Don’t mention I have written this abt. Pat & what my Gen. says, but I write as one mother to another!
Yrs ever Leila
Thursday 6 April
Heard from Algie, that he goes back to France tomorrow, he has been going to the dentist every day. I cleaned out Pat’s room, the room next it, & the dressing room. Then Capt. Wilson (Bge Major to 88th B.) came to see us, he is on his way back. We went down to the Harbour with him, Capt. King was there too. When we got back I went on cleaning, & finished all the rooms, china etc. on that floor. Muz did brass & all kinds of things. Muz & Tom had their supper in the morning room, Heppie & I in the pantry. Ione dined with Mme de Marotte. We went to bed at about 10-30, was rather tired. Kitty came round, but we said we were out, as we were busy.
Friday 7 April
Muz & I went down to the Canteen for an emergency shift at 8-30, we were very busy all the time. I came back at 12-30, & Muz stayed on till 4. Mrs Paul brought me back in her car, & dropped me in the town, to shop. When I got back, did the washing up & finished off the four rooms on the first landing, then finished the drawing room & did the ballroom out. May3 did the dining room. Then wrote letters. After tea I washed my hair, & didn’t get it dry till rather late, Muz was rather tired, she wrote letters. Ione packed her things, to go to London tomorrow.
Letter from General Sir Thomas D’Oyly Snow, VIIIth Corps, to Mrs Armstrong
Dear Mrs Armstrong.
I’ve just seen Pat. I did not know him the least. Last time, in fact the only time, I saw him he was pale with a nose like Anthony’s. Today he appeared to be an unusually good looking young man with a high colour and would have done to sit as a portrait for “Health”. He seemed to be bursting with youth, health, and good spirits. I must say I congratulate you on his appearance. Curiously when I went in to their Hd Qrs I asked for “Maude”, why I don’t know, but I was thinking of his mother as I used to know her years gone by. He looked so much younger than when I last saw him – I find that he is a friend of my A.D.Cs. When I told the latter I thought he looked very different from 2 years ago he said “Yes he does, but that was after his smash up at polo”. I asked Pat to dine one night and I’ll ask his General on the same night so trust they can come together. Their Hd Qrs are only about 6 miles from here. I suppose I was about Pat’s age when I first met you. Last time I saw him I only saw a likeness to Anthony, but this time I could see a likeness to you and wee Mary as she was.
What a good thing he has got down in these parts and not in Flanders. I’m not due for leave for a very long time yet, about another 7 weeks. By then perhaps we shall be too busy for leave but one never can say. What a wonder you are to get up at 4 a.m. Still I know you like to be doing your part. I think things are looking up all round. I was much taken with Pat, and own if I had not known he belonged to you, I should have thought him very good looking – Now you must not tell him this –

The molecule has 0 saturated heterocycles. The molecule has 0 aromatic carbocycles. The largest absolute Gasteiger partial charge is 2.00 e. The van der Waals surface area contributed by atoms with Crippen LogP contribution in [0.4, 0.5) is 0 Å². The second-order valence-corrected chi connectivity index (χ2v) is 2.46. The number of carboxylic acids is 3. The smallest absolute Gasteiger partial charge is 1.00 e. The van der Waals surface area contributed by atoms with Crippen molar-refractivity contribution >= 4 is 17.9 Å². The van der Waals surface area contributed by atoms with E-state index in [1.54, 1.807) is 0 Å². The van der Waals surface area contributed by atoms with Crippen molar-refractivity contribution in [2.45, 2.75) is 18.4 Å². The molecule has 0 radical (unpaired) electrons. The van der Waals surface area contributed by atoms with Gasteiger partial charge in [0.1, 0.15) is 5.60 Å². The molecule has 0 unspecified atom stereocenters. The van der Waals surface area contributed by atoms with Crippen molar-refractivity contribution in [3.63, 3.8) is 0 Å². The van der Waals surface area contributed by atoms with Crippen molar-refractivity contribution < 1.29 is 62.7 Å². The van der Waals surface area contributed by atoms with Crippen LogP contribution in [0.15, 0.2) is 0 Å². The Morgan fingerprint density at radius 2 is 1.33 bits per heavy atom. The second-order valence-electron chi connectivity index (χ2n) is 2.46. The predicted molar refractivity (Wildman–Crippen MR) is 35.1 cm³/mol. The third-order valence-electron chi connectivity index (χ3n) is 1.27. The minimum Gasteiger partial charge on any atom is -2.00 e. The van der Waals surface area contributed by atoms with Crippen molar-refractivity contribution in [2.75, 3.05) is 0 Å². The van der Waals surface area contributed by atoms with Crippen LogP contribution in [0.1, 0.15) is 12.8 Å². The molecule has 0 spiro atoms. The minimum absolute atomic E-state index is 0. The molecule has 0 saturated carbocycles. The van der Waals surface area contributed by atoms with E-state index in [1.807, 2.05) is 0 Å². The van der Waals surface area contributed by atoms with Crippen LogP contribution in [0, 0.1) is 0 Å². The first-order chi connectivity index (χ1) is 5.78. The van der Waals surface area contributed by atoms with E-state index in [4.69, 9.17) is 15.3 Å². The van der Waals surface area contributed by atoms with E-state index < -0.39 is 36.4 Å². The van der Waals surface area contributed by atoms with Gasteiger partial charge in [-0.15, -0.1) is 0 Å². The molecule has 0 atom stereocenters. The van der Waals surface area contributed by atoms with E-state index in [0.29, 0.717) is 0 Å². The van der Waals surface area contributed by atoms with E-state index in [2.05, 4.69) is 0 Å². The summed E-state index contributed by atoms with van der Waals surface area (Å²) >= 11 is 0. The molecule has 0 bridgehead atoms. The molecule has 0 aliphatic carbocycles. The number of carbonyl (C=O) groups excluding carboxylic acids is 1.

T. d’O Snow.
Saturday 8 April
Ione went up to London by the 8-30, to stay with Miss [blank]. Muz & I went down to the Rest camp4 for an emergency at 8-30, Miss Hindley took us I her car, we were awfully busy, & stayed on till four. We had over 4000 men in. We sat out on the shore for a bit, then I went & paid bills, & went to call for my dress. Then did some tidying & then wrote letters. Muz & I went down to the other club at seven. Went to bed at about 11.
Sunday 9 April
Muz, Tom & I went to church, then they went out on the front & I came home & did the washing up, & laid luncheon etc. After lunch I copied things for Muz, did some tidying, then worked at my apron. Tom went to tea with John de Marotte. Muz & Kitty went up to visit at Moore Barracks hospital, & they brought back the smoking room curtains on their way. Then Muz, Kitty & I went to the club, & had a very busy night. One of the men showed us a man who they all think is a spy, he came over from Canada with them, & he was watched all the way over. We went to bed at about 11-30.
- The Dew Drop Inn at Bouverie Road West, which had been established by Mrs Cleghorn and Miss Dalton who were both Canadian. The proceeds of the tearoom were devoted to charities.⇑
- The YMCA hut in the Pleydell Gardens in Folkestone which had been opened in early February as a recreation centre for soldiers and where the Armstrongs worked as volunteers ⇑
- A domestic servant in the Armstrong household ⇑
- Blocks of houses known as Marine Terrace and Marine Parade were opened in January 1916 to provide accommodation for 2,200 men and became known as No. 1 Rest Camp. A large YMCA hut formed part of the complex.⇑